Great writing is everywhere. It's in the speeches that embolden us, the books that unsettle us, the songs that reveal us -- the language that changes us.
In this edition of Strong Language, we look at "The Ballot or the Bullet," a speech written and delivered by Malcolm X in 1964. Malcolm was not what we commonly think of as an "educated" man -- to quote from his Autobiography, "I finished the 8th grade in Mason, Michigan. My high school was the black ghetto of Roxbury, Massachusetts. My college was in the streets of Harlem, and my master's was taken in prison" -- but this lack of formal schooling proved no detriment: he wielded words like finely-hewn blades, and his delivery of his ideas was as relentless as it was electrifying.
A link to the full text of the speech is provided above. We'll be focusing on his use of 3 key communications techniques: the first two are structural; the third is conceptual.
- Sink your hook early: you can do it with humor, you can do it with an anecdote, but however you do it, you must seize your audience's attention as early as you can and make each person understand why listening to you is the best possible use of his or her time.
Journalists do this with a strong lead paragraph; authors do it with a memorable opening phrase ("Call me Ishmael" is the classic example). Malcolm does it twice in his first three sentences. His speech opens with phrasing that's jarring on the ear: "Mr. Moderator, Brother Lomax, distinguished guests, friends and enemies." The phrase is humorous and extraordinarily subtle: the laughing listener (who considers himself Malcolm's "friend") may not even consciously notice that he's being led to wonder who in the audience might be Malcolm's (and, by extension, his) "enemies," and if those enemies might make Malcolm hesitant to speak freely.
Malcolm puts those latter fears to rest when he states that he plans to discuss the future of the civil rights movement, which "in my little way of understanding it, points toward either the ballot or the bullet." The listener understands (consciously or not) that those final five powerful and provocative words could only be spoken by a man who fears no enemy -- a man who should be listened to, because he is a man who is prepared, come what may, to speak the truth.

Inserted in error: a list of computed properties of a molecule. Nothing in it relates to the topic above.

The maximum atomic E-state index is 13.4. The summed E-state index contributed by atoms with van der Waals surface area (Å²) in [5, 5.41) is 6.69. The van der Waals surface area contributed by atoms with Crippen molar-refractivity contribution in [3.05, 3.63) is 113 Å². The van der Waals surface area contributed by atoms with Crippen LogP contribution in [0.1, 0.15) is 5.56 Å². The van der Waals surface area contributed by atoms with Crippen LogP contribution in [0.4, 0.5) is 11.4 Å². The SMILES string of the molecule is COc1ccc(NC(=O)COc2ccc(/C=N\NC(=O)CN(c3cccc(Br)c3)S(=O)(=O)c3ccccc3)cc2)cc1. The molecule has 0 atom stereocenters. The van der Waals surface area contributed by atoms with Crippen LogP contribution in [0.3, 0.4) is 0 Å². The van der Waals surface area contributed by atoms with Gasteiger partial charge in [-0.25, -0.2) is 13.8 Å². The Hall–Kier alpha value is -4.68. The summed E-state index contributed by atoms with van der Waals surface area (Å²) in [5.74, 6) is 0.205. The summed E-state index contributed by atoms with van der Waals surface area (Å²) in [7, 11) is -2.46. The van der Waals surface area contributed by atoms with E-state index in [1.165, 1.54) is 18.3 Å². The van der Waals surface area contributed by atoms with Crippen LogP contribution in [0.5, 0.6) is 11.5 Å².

- Repetition 2.0 (the power of alliteration): we discussed, in an earlier edition, the effectiveness of repetition, and Malcolm uses it frequently: "We're all in the same boat and we all are going to catch the same hell from the same man"; "In speaking like this, it doesn't mean that we're anti-white, but it does mean we're anti-exploitation, we're anti-degradation, we're anti-oppression." The phrase he repeats the most often, however, is "the ballot or the bullet," and note, within this phrase, the internal repetition of the letter B: "the Ballot or the Bullet."
This particular use of alliteration, based around a hard consonant sound, has a rhythmic, percussive effect: it's a drumbeat, distinctive and driving, that catches a listener's attention and worms its way into his consciousness. Alliteration adds depth and texture to your message and renders it highly memorable -- but even more than basic repetition, you must be cautious in how you use it: a brief and precisely-crafted phrase like "the ballot or the bullet" (or even, "it's a drumbeat, distinctive and driving") can be potent...but the line between them and "Peter Piper picked a peck of pickled peppers" is a thin one indeed.
- Awaken your audience's emotions: there's a reason the phrase "winning hearts and minds" exists: fail to engage your audience intellectually, and you'll never be taken seriously -- fail to engage them emotionally, and you'll never reap the rewards of their passion. The effective communicator must do both, and if the idea you have or the product you sell or the cause you represent is a compelling one, then your intellectual case almost makes itself. Far more challenging is making a connection with your audience on the emotional level.
Malcolm does it by invoking shared struggle ("[Immigrants] that just got off the boat, they're already Americans. As long as you and I have been over here, we're not Americans yet") and issuing barely-veiled calls to action ("You talk about a March on Washington in 1963, you haven't seen anything. There's some more going down in '64...and this time they're not going singing 'We Shall Overcome.' They're not going with white friends. They're not going with placards already painted for them. They're not going with round-trip tickets. They're going with one-way tickets"), and all the while, his repetitions weave their way throughout the speech, led by the martial, alliterative drumbeat of his key phrase: "the ballot or the bullet." As a performance, it is nearly symphonic in its scope -- and it reminds us that an audience is not just a group of faces in an auditorium or a collection of eyes scanning a webpage: they are human beings, and if you engage their emotions, you will hold their attention and their excitement in the palm of your hand.
That's all for this edition of Strong Language. In our next installment, we join two monks who, on the trail of a murderer in a medieval abbey, offer a critical insight into how to speak not only to the audience you already have -- but to the audience you would like to reach.